Freedom to be responsible

Brooke Ury, Opinion Editor

As soon as returning Liberty students arrived for the first day of school, they knew that something was different.
First, it was the locked doors. As upperclassmen tried to walk from the back parking lot into the school, they were promptly forced to walk around the PAC, grumbling all the way. And if they tried to come to school late, or return after the bell signals the end of lunch, then they had to sign-in, because who knows if they truly are the Liberty students they say they are.
Then came the hall passes. The lime-green lanyards that hang on little hooks on the walls, taunting any student who dared to exit a class for any reason.
Finally, as students tried to go off-campus for lunch, they were confronted by campus security, ready to turn around anyone without the magic off-campus sticker on their ASB card.
As students, we all appreciate the school’s concern for our safety. In the wake of school shootings and threats to Liberty, it makes sense that the school would reconsider their methods to protect students.
But Liberty, you have gone too far.
As we go through life, we generally expect the amount of freedoms and responsibilities we have to grow with us. For many of us, we have seen this trend as we are able to stay up later, stay home alone, or drive ourselves for the first time. The same has mostly rung true for our experiences in the Issaquah School District.
But these recent “protections” remind us of our elementary school days, back when we got picked up from the bus stop by our parents and needed adult supervision during recess. But even then, we were allowed to go to the bathroom without a hall pass around our necks.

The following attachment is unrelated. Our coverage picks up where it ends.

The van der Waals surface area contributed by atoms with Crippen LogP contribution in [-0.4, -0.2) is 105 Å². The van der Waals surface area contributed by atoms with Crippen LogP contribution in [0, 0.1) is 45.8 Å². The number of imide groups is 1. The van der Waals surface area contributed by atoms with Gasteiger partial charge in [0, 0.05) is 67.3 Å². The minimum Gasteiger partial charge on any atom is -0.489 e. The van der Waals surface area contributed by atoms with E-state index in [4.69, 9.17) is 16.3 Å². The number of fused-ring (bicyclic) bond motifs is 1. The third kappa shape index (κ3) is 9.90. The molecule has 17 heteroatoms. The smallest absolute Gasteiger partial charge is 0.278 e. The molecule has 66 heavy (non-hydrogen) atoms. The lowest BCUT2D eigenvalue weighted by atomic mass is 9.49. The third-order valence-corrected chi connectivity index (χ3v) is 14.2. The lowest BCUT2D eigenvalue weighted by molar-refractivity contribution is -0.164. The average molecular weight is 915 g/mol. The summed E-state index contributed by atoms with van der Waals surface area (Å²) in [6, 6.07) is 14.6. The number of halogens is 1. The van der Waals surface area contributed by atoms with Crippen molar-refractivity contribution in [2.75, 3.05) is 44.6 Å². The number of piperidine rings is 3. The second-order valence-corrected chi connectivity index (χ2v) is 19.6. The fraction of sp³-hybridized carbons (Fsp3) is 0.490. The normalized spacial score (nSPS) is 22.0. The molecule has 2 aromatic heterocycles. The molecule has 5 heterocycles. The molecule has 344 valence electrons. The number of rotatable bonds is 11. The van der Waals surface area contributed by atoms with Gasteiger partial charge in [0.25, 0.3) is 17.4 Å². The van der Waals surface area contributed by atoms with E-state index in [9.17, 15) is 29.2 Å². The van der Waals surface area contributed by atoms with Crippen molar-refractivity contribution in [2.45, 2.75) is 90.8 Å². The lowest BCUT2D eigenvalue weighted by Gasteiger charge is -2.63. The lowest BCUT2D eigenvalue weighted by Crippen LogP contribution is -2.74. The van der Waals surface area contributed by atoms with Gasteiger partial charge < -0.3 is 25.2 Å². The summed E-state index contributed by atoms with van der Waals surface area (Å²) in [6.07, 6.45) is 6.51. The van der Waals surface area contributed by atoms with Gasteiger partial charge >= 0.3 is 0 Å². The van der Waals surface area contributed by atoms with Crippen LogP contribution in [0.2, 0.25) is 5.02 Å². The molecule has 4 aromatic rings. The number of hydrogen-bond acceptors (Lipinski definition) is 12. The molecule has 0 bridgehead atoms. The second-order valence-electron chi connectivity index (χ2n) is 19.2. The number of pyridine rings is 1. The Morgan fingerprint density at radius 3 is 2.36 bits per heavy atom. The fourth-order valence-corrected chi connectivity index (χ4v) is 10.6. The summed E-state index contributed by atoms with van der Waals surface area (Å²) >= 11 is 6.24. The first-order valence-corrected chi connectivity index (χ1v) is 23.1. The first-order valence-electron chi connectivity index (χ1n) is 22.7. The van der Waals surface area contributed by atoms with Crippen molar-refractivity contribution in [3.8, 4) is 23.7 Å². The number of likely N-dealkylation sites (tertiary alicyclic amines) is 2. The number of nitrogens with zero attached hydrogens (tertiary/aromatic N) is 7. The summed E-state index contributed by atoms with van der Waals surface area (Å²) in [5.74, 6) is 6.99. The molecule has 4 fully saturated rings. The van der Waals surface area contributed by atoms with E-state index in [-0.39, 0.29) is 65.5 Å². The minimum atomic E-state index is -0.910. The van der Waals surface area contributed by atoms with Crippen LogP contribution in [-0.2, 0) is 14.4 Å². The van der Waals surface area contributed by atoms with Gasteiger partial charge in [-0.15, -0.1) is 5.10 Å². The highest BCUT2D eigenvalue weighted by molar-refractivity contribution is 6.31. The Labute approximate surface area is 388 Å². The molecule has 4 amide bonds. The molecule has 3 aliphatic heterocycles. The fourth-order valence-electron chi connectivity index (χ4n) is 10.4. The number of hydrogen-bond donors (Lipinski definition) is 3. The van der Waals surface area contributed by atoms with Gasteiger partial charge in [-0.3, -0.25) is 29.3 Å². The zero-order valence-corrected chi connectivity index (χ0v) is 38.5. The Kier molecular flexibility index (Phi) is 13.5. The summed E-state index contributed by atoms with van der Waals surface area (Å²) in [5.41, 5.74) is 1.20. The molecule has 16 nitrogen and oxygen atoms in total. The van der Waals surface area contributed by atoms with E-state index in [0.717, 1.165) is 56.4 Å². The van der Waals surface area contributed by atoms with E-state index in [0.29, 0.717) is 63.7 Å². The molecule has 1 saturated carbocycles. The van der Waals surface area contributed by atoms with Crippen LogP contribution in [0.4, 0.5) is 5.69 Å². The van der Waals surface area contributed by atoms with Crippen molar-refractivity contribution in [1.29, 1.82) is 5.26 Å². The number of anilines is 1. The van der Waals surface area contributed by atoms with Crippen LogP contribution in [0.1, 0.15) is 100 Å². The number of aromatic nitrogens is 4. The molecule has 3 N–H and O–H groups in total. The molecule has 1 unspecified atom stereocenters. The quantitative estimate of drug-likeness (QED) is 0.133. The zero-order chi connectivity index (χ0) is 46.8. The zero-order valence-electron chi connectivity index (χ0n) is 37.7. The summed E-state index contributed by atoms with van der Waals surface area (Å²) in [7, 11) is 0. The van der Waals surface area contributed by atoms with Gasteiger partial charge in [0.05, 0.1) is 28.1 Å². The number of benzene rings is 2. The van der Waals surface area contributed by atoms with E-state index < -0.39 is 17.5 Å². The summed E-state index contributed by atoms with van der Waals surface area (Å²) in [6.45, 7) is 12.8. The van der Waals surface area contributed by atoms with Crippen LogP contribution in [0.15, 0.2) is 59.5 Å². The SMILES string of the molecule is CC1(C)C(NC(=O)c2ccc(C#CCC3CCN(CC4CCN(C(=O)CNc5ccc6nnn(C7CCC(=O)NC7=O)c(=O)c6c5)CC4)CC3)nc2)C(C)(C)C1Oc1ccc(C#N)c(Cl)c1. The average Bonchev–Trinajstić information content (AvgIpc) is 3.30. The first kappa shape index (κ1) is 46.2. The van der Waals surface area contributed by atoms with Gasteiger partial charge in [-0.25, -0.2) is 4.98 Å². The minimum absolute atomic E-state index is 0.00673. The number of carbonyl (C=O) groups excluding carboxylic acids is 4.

It is true that with freedom comes responsibility, and we understand that some of our fellow classmates have not exhibited the responsibility that the school board would like to see. But by taking away our freedoms, when will we develop this responsibility?
In less than one year’s time, the seniors will be out in the real world, whether that be college, in the workforce, or another route. But on any path Liberty’s seniors might take, we will not have school administrators telling us what to do, and we will certainly not have hall passes.
But what we do need to be effective contributors to society. And the only way we can do that is if we are given the chance to develop our own responsibility, the kind that will follow us even after we leave Liberty. This will never happen under strict regulation of students.
So please, give us back our right to enter the school through more than one door, to self-regulate off-campus lunches, and to leave class by ourselves. It’s called Liberty, so why aren’t we free?